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Introduction to Mealybugs Citrus Mealybug Longtailed Mealybug Mexican Mealybug Root Mealybug


 CLASS: Insecta
 SCIENTIFIC NAME: Phenacoccus gossypii Townsend and Cockerell
 ORDER: Hemiptera
 FAMILY: Pseudococcidae

Adult female
From: NC State University

Mexican Mealybug
From: NC State University
Adults: The female Mexican mealybug adult is 3 to 4 millimeters long, oval, grayish and covered with a thin waxy secretion. There are three parallel rows of small waxy tufts down the back. This insect is a short-tailed mealybug (the caudal filaments do not exceed 1/4 the body length). The lateral filaments are also short. Males are small gnat-like insects with only two wings. Adult Mexican mealybug males have four waxy, posterior filaments.

Eggs: The egg sac is white, dense, narrow, and longer than the female secreting it.

Nymphs: The nymphs are small and yellowish with white waxy secretions.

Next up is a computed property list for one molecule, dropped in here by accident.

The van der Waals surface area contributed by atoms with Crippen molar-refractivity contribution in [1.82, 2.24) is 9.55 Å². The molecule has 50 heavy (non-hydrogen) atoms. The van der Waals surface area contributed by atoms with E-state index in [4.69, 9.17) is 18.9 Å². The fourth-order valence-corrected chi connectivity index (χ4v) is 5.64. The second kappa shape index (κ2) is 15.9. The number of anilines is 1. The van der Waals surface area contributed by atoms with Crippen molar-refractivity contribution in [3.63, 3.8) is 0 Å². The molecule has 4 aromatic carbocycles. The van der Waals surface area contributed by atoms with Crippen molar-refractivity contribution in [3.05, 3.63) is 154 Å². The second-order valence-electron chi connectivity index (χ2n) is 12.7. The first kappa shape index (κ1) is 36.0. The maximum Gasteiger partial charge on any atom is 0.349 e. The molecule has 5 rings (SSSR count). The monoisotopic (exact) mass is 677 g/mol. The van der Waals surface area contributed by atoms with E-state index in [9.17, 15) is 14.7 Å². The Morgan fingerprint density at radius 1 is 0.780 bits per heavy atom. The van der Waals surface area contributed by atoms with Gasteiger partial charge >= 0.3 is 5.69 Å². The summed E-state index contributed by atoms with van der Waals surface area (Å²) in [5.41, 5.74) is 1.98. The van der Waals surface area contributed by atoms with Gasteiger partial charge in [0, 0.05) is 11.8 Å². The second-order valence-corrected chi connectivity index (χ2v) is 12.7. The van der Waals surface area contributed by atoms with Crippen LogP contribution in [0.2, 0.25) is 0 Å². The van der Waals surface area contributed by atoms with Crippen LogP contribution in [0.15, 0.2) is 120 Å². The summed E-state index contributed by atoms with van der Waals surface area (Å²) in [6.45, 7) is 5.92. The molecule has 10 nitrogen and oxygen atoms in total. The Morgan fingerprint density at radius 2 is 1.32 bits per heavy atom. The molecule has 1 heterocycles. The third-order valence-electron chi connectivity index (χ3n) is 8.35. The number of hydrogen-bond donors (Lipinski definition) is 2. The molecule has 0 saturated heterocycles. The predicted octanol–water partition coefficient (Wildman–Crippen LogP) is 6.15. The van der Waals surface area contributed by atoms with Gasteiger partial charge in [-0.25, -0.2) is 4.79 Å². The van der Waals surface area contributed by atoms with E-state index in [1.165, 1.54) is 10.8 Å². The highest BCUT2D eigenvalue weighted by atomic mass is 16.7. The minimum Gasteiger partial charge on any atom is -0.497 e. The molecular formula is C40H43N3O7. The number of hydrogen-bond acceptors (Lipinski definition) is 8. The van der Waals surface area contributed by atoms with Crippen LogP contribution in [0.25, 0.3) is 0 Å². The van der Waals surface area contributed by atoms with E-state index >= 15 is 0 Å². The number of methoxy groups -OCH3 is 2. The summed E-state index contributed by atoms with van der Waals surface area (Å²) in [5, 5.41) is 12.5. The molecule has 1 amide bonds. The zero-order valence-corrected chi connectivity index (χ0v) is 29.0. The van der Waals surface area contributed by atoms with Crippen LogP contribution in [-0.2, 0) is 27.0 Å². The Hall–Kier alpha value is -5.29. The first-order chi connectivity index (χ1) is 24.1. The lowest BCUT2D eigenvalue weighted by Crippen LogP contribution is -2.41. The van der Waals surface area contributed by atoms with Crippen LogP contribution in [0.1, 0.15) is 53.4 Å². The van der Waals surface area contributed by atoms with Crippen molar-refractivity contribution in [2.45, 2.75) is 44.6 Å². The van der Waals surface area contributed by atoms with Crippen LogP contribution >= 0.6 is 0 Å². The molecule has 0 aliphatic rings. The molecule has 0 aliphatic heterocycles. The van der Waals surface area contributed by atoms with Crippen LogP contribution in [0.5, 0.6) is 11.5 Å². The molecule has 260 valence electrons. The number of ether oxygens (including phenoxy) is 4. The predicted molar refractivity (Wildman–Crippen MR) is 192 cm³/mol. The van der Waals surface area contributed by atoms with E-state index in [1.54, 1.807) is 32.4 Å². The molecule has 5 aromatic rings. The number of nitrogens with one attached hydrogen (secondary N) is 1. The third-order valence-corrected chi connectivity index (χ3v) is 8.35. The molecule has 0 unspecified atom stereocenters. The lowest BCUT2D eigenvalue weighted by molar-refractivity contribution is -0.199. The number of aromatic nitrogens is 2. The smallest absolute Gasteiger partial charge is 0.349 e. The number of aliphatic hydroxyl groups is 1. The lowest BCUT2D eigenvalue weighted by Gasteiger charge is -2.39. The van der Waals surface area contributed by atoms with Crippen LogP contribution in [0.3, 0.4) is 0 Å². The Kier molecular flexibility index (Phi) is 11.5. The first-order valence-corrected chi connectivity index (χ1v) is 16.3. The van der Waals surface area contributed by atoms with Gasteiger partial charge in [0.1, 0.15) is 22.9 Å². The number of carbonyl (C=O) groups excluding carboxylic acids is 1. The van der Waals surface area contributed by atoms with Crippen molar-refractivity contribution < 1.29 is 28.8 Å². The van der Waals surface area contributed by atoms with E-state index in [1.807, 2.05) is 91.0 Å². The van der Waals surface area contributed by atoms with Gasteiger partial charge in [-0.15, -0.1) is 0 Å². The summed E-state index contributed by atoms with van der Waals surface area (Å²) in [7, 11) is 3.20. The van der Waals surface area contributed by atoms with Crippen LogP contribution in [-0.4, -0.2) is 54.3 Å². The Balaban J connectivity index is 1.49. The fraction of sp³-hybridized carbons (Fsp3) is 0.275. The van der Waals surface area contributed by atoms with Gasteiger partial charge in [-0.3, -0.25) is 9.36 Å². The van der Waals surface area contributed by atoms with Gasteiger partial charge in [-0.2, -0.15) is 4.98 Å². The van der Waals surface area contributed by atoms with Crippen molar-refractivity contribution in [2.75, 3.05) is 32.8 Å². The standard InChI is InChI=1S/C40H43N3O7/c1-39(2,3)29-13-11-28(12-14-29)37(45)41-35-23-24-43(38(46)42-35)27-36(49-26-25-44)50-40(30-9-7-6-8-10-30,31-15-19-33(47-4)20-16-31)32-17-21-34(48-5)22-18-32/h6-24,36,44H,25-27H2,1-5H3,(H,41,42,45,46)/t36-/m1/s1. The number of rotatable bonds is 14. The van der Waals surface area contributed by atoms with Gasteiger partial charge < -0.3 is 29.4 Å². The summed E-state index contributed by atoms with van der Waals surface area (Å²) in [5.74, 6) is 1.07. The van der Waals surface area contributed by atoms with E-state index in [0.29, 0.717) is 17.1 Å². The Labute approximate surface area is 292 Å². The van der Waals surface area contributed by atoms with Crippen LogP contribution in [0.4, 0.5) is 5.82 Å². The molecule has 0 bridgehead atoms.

Host Plants: The Mexican mealybug is found commonly on numerous ornamental plants, a few of which are aralia, chrysanthemum, English ivy, geranium, Gynura, hollyhock, Ixia, lantana, and poinsettia. This insect is also a minor pest of lima beans in the warmer parts of the United States.

Damage: Wilting and stunting are common symptoms of Mexican mealybug attack. This insect can be as damaging as the citrus mealybug. The mealybugs and ovisacs also disfigure heavily infested plants.

Life Cycle: In the greenhouse, the Mexican mealybug may have seven complete generations in one year. The average time required from oviposition to the adult stage is 47 days. Each female deposits about 400 eggs. The eggs are enclosed in an elongate cottony mass called the ovisac that originates at the back of the female. The ovisac is about 6 millimeters long. The eggs hatch in 6 to 14 days. The life cycles of the male and female Mexican mealybugs differ. A female passes through three nymphal stages only. Male Mexican mealybugs pass through two nymphal stages and two resting stages (prepupal and pupal stages). Normally, these mealybugs are found above ground on the leaves, stems or flowers, but occasionally will be found feeding on the roots.
Pesticides: For chemical control recommendations, consult the Cooperative Extension Service.
Introduction to Mealybugs Citrus Mealybug Longtailed Mealybug Mexican Mealybug Root Mealybug

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Last modified on March 06, 2013